Dear Friends,

Having recently reread Arthur Miller’s classic play “All My Sons”, its timeless look at a leadership dilemma (although written in 1946) made me pause and reflect.

And it encouraged me to share this first of a series of Atosú letters with you, which, given the value of your time, will be sporadic in cadence but we hope pointed in content and insight.

A reflection in choice and compromise

The play explores themes of guilt and responsibility in pursuit of success. Set in post-World War II America, it follows the Keller family as they deal with the aftermath of their involvement in a wartime scandal. The family patriarch Joe is a successful businessman who runs a manufacturing plant that produced faulty engine parts during the war. As a result, 21 pilots died due to the parts’ failure.

The title “All My Sons” refers to the ripple effect of Joe’s decisions to meet expectations of the US Air Force (his main client) amid pressure to build a business to provide for his family.

For leaders today, it’s a reflection in ethical decision-making, and the risk of compromising when strained by output measures like profit, margins, efficiency, and shareholder value. It’s a reminder that for values-driven organisations, purpose and commercial success needn’t be at odds. That is, for outputs to be truly sustainable, inputs must be authentic.

The founder’s trap

It’s the capacity to step back in these moments and take a long view that is so valuable to a leader. Joe – who evidently has many noble qualities as a loyal and loving family man – wouldn’t be the first (or last) leader to compromise himself, his business and his legacy through misguided decision-making. While a culture of maximum output at all costs seems to be the driver, it would be naïve for any leader to think that external pressures alone are to blame.

One of the greatest risks to an entrepreneur’s legacy – and one little spoken about – is themselves. The ‘founder’s trap’ sees many owners inhibit their business’ growth and success, despite best intentions. And sometimes, as in the case with Joe, it can lead to the total self-destruction of the organisation’s most valuable asset – the person themselves – often taking everything they’ve built down with them.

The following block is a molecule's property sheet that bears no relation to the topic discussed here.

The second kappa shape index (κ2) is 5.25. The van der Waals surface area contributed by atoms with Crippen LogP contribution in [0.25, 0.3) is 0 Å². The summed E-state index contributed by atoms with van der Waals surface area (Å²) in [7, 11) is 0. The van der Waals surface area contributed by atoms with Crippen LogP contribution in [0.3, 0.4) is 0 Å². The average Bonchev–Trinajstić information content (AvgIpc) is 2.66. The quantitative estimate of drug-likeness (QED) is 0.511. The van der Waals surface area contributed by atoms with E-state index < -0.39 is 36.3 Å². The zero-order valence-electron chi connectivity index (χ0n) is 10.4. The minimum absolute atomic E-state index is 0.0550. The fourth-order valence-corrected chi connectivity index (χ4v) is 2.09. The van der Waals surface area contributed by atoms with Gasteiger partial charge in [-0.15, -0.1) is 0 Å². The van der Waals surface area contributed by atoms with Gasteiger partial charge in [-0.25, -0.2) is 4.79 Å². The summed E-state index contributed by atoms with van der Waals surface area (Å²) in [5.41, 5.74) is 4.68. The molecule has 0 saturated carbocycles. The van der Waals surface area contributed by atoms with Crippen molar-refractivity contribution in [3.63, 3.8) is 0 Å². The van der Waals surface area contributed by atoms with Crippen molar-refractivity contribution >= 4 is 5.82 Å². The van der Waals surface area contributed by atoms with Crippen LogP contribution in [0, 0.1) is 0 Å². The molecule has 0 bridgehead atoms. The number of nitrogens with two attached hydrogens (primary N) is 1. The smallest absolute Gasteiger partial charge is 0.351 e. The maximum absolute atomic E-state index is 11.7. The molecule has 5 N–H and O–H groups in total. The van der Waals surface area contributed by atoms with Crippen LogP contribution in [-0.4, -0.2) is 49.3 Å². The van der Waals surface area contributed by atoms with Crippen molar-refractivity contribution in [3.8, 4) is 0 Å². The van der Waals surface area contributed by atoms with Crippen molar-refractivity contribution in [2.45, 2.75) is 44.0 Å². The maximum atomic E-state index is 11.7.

And for what? In Joe’s case, the legacy he strove to build for his family was the most misguided of all, with one son committing suicide because of his father’s actions and the other disinterested in taking the reigns of the business, and eventually disgusted when he discovered the truth.

“You can be better! Once and for all you can know there’s a universe of people outside and you’re responsible to it.”

– Chris Keller (Joe’s son) to Joe, Act 2

The dilemma of choice and compromise is also seen in the Keller family’s neighbour Dr. Jim Bayliss’ longing to be a medical researcher rather than a practicing physician – and his constraint by culture and his wife to make money in a more traditional way.

This feeling undoubtedly rings familiar to many. Witnessing the lethargy of Jim dealing with patients versus his joy when reminiscing his two months spent living “on just bananas and milk while studying a disease” (his purpose) sparks introspection in the audience about what we’d all really like to be doing – and the compromises we all make:

“Now I live in the usual darkness; I can’t find myself; it’s hard sometimes to remember the kind of man I wanted to be.”

– Dr. Jim Bayliss, Act 3

For today’s leaders and those passionate about personal growth and development, the post-World War II backdrop is apt. The current models of education and leadership were inherited from this period. For today, they are limited and often not fit for purpose – put simply, they lack the strength and sustainability that heart and compassion deliver.

Now in 2023, as conflict has returned to Europe and supply chains strain under demands of the war machine and consumerism, it’s more important than ever for leaders to be aware of the material values for them and their people – because the time for compromise will always come…



P.S. If you haven’t seen or read the play, you can easily access it online. This stage performance recording on Spotify is a compelling listen.

Leave a Reply